- Liquidity: Only invest in areas where there are a healthy number of collectors, as collectors drive prices.
- Price: Seek to buy at or below fair value.
Invest for the long term – A stamp portfolio is a long-term play. Experts recommend a minimum investment of about $15,000 to build a balanced portfolio, with a minimum holding period of five years, but ideally 10 years or more. The market for rare stamps tends to be stable and is not subject to the kind of speculation that can result in high volatility.
Be aware of the limited liquidity – The same market dynamics that make stamps stable also make them illiquid. Thus your allocation should be a small percentage of your overall portfolio—for example about 3% or less. The stamp market is known for big spreads between bid and offer prices. If the spread is, say, 10%, your investment would have to increase by this amount before you made a profit.
Get professional help – The key risk for investors is that they try to go it alone. As with any market where there is money to be made, you will find fakes; only buy through reputable dealers and auction houses, and aim to buy the best. Make sure that your stamps are stored correctly. Heat, light, and damp can wreak havoc on rare stamps. Keeping them with a specialist also means you do not have to insure them.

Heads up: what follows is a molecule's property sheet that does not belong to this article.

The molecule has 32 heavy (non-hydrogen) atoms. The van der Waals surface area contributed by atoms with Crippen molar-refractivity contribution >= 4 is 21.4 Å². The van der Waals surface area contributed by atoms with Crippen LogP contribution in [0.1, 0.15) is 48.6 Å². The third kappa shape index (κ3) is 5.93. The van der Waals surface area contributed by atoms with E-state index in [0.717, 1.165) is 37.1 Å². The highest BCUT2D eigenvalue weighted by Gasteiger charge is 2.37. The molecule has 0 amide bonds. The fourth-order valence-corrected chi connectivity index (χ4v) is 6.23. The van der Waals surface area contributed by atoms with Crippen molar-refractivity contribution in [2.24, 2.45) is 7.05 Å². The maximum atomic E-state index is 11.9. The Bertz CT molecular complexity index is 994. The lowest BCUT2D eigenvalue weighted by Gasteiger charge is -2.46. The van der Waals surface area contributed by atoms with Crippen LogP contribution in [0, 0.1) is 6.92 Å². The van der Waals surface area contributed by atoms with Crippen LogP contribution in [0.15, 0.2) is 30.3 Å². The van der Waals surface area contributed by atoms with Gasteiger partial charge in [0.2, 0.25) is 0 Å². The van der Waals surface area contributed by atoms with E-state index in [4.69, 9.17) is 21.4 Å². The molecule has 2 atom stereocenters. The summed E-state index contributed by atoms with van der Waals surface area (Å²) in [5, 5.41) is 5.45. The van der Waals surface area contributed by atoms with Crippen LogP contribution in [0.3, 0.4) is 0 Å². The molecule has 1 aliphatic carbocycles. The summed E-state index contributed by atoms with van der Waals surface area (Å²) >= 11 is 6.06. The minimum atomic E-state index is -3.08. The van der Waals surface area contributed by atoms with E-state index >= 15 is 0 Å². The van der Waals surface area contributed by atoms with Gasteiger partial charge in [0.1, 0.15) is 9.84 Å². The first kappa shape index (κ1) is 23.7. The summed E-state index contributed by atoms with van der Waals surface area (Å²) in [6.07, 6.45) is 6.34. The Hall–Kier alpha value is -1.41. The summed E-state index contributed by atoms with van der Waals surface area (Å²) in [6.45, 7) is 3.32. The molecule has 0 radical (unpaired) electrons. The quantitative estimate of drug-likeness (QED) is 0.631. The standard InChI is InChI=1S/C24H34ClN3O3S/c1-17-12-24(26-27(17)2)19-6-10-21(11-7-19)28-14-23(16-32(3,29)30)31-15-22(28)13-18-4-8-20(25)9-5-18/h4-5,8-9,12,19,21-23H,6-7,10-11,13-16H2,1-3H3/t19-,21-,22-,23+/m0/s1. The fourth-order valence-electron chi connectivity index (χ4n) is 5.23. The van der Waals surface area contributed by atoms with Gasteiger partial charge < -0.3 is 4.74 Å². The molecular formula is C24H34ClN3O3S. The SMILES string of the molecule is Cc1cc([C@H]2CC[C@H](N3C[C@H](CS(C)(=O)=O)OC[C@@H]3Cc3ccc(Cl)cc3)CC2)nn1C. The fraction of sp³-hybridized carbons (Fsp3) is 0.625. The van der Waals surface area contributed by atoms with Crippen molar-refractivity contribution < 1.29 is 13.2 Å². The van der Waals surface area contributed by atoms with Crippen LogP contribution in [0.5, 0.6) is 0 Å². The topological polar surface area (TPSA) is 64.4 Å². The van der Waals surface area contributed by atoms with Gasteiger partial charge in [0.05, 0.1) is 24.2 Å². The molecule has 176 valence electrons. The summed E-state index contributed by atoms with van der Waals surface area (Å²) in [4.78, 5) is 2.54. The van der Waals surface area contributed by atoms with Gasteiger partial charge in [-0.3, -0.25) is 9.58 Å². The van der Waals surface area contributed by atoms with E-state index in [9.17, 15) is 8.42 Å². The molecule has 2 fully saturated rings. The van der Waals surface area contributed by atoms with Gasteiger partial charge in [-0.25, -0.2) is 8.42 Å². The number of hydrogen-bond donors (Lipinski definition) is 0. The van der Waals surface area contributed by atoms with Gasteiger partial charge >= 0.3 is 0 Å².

Consider a guaranteed minimum-return contract – These contracts are offered by Stanley Gibbons, the world’s largest dealer. These specify a level of investment and give a fixed minimum return, calculated on the basis of simple, rather than compound, interest. The contracts are backed by a dedicated portfolio of stamps. For example, invest $15,000 for 10 years and you are guaranteed to receive $18,000 at the end of the term. If the stamps are worth more than this, you can either keep them, or sell them commission-free through a Gibbons auction, or sell them back at 75% of catalog value. Contracts for shorter periods offer lower returns. A five-year contract will return 125% of the amount invested at the end of the period, for example. The stamps are stored by Gibbons free of charge.
1. http://on.ft.com/1gih2WB – Financial Times
2. http://bit.ly/1G2c3ho – Investor’s Chronicle
3. http://www.cnbc.com/id/102306304 – CNBC
4. http://bit.ly/1CURnbl – YourMoneycom
5. http://linkd.in/1ffenwH – LinkedIn.com